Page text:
Imperial Homepage -> Repair -> Exhaust -> Heat Riser
Tip from Norm and Ross:
"Heat Riser Valve Lubricant" on the pins about once a month; 90-days without fail. Mopar still makes a manifold heat riser lubricant that is available at any dealership. I use it and it works better than any other thing out there.
Tip from Greg:
The heat riser on Chrysler cars are a real pain. No after market venders sell parts off the shelf, they were all MOPAR parts kits which have been discontinued. I was able to find a complete NOS kit for my 66 at Brads in North Carolina. You will have to search the NOS parts venders to find one. Andy Bernbaum used to have the springs but the last time I called him he was out of them and did not for see getting any replacements. I am considering getting some of the parts made locally but the cost is over whelming. To produce a complete heat riser kit for a 66 Imperial the estimated cost is around $400. EXPENSIVE! Mostly the coiled bimetal spring fails, if a source for the springs could be established that would cure many problems.
Question from Adam:
I need a heat riser - any help out there? What does the heat riser do? Do I need it if the car sees only warm weather?
The heat riser is a thermostatic valve located in the RH exhaust manifold at its outlet (on Mopar big blocks, anyway). When the engine is cold, the bimetal coil mounted on the valve shaft closes the valve to essentially close off the RH manifold outlet. As a result, nearly all exhaust gases from the RH cylinder bank are forced to flow upward through the crossover passage in the cylinder head, through the crossover passage in the intake manifold, through the crossover passage in the LH cylinder head, and into the LH exhaust manifold. The heat added to the intake manifold has two purposes: 1) it acts on the choke coil to open the choke 2) it heats the intake manifold floor to improve fuel vaporization when the engine is cold. The butterfly valve doesn't pivot "on center." This means that the valve will be forced open under hard acceleration when the engine is cold by pressurized exhaust gases (as long as the valve is free). If the valve is stuck OPEN, no real big problems occur. The choke opens much slower than normal so you may experience bogging and black smoke during warm-up operation. If the valve is stuck CLOSED, however, you have a real problem. Obviously exhaust flow from the RH cylinder bank is severely restricted so performance will suffer. More importantly, tons of excess heat will flow through the intake manifold floor. The extra heat can cause engine overheating, vapor lock, carburetor warping, fuel boil-off after shutdown, and head warping. The heat riser on my 70 LeBaron was shot so I got an NOS repair kit from Frank Mitchell years ago. He must have cobbled the kit together, though, because the valve never opened. Unfortunately, I don't think anyone reproduces parts for the big block valve. Year one offer small block kits, though.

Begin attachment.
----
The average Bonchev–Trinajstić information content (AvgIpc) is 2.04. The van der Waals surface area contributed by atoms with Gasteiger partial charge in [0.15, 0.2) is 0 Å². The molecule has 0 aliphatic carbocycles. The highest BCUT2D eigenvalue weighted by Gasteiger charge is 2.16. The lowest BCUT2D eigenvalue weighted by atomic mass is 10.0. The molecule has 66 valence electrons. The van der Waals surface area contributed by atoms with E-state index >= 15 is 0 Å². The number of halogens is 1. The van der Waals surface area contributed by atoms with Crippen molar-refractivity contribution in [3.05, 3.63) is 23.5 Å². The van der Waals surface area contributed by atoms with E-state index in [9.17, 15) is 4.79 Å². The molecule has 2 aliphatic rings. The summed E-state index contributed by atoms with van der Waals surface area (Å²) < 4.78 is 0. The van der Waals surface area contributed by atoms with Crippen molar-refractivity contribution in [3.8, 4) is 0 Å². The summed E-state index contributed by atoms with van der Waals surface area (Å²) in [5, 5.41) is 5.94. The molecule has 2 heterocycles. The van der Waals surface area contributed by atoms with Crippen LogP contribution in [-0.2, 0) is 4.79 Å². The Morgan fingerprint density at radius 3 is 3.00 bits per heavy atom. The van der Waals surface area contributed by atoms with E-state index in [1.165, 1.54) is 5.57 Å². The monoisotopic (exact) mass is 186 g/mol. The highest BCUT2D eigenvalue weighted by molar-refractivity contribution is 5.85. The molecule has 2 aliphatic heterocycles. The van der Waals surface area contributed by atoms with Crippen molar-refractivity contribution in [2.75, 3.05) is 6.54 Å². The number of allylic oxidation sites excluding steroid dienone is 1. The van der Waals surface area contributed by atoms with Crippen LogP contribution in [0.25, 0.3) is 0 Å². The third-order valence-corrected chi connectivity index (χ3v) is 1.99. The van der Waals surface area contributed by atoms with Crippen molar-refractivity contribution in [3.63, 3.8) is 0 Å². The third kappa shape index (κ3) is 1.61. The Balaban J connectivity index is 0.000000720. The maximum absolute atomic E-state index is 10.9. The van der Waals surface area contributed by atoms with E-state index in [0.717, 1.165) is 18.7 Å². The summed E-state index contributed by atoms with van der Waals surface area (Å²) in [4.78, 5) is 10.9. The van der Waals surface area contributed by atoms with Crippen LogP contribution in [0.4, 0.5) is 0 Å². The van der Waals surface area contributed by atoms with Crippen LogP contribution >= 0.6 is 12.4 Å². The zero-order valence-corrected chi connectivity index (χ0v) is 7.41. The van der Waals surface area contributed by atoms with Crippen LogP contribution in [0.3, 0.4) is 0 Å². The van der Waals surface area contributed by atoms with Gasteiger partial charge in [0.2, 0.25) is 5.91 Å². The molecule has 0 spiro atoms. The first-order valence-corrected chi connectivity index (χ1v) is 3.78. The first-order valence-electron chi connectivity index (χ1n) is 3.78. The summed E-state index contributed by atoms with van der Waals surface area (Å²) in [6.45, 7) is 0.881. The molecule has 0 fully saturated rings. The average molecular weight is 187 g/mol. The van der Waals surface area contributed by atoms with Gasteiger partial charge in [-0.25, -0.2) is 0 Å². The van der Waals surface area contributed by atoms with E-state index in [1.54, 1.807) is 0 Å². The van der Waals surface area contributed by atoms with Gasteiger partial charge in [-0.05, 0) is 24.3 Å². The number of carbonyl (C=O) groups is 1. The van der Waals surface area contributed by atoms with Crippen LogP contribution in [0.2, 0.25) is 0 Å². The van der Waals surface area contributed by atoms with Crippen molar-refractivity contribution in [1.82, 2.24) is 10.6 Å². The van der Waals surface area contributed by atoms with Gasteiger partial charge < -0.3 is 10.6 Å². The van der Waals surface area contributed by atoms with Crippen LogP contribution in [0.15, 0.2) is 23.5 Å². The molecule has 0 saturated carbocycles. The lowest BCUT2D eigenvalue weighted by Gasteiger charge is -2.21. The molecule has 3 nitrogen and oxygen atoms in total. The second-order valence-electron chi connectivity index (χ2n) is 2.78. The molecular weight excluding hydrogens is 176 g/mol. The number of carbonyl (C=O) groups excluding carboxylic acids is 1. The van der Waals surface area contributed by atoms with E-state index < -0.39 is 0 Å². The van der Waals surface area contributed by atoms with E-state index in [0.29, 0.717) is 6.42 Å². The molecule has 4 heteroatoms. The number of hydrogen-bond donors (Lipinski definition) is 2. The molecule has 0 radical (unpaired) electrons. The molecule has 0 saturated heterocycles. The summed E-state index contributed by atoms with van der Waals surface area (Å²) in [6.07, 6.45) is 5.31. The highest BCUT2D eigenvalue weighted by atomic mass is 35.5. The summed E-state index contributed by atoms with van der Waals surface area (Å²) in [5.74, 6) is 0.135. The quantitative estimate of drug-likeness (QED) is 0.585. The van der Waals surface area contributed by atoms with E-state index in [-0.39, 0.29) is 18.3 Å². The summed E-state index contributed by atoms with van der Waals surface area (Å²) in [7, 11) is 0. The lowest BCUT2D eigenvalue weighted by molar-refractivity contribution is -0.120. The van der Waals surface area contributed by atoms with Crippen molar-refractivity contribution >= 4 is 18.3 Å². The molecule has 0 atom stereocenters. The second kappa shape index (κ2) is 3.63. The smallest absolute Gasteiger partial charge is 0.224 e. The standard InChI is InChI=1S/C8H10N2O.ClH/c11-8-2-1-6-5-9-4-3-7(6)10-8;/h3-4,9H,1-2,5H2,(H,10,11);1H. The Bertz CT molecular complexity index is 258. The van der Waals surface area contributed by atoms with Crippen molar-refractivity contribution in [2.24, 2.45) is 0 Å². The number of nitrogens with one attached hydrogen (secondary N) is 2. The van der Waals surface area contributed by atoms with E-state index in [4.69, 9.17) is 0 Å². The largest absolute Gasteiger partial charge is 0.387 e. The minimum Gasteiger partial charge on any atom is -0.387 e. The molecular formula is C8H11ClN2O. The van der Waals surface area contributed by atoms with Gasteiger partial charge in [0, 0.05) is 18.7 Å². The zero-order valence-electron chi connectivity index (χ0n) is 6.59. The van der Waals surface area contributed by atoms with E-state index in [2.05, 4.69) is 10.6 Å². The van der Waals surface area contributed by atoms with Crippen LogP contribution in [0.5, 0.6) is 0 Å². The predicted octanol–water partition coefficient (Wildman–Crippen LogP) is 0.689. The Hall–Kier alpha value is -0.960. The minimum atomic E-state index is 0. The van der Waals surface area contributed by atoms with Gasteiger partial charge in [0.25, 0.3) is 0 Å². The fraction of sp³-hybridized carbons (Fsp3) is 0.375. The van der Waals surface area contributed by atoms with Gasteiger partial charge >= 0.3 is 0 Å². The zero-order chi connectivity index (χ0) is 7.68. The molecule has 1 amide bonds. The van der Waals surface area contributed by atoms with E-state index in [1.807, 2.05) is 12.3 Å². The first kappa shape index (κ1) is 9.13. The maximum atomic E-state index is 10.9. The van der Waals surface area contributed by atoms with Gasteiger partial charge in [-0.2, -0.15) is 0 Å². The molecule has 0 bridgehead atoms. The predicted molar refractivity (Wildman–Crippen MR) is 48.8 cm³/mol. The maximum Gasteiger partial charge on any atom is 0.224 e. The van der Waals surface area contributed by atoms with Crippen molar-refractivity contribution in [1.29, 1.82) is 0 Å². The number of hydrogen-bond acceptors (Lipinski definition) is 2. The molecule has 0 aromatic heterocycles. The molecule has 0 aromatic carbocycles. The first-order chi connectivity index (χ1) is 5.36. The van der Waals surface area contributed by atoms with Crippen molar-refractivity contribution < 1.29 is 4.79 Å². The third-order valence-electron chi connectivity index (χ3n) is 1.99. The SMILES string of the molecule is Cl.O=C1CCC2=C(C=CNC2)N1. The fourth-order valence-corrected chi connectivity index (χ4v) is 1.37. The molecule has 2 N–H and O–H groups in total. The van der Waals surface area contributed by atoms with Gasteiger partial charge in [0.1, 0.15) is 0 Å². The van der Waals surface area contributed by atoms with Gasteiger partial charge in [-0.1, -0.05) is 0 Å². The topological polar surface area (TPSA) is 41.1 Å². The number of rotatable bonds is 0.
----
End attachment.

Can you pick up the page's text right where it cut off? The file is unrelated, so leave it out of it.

Many times if a heat riser is stiff but moveable, I just place it in the open position and forget about it. No problems encountered to date.
You seem quite desperate for a manifold heat riser, but you do not mention what is wrong with the old one. Pete did a great job of explaining how it works, so that should give you some more insight. Complete NOS replacement kits are hard to find, but may not be necessary if you can explain what is wrong. Are you doing the work yourself or did someone merely tell you that you needed a new heat riser? The parts of a kit are the counterweight, bumper, thermal coil, anti-rattle spring, the shaft and flap. In some extreme cases the shaft is excessively worn and exhaust can leak out around it, or it may just be stuck. In any event to replace the entire heat riser, you need to remove the manifold and cut the old shaft off to replace it. The new flap has to be welded on the shaft once it put through the manifold. A whole lot of work for little gain! What I am saying here is that if it is stuck in the open position, don't worry about it. Also if the counter weight is present and you absolutely want it to work, try loosening it up with penetrating oil over a period of days. Once it is loose, you will probably only need the thermal coil to get it working. Andy Bernbaum lists them for older Mopars, but they are similar if not alike.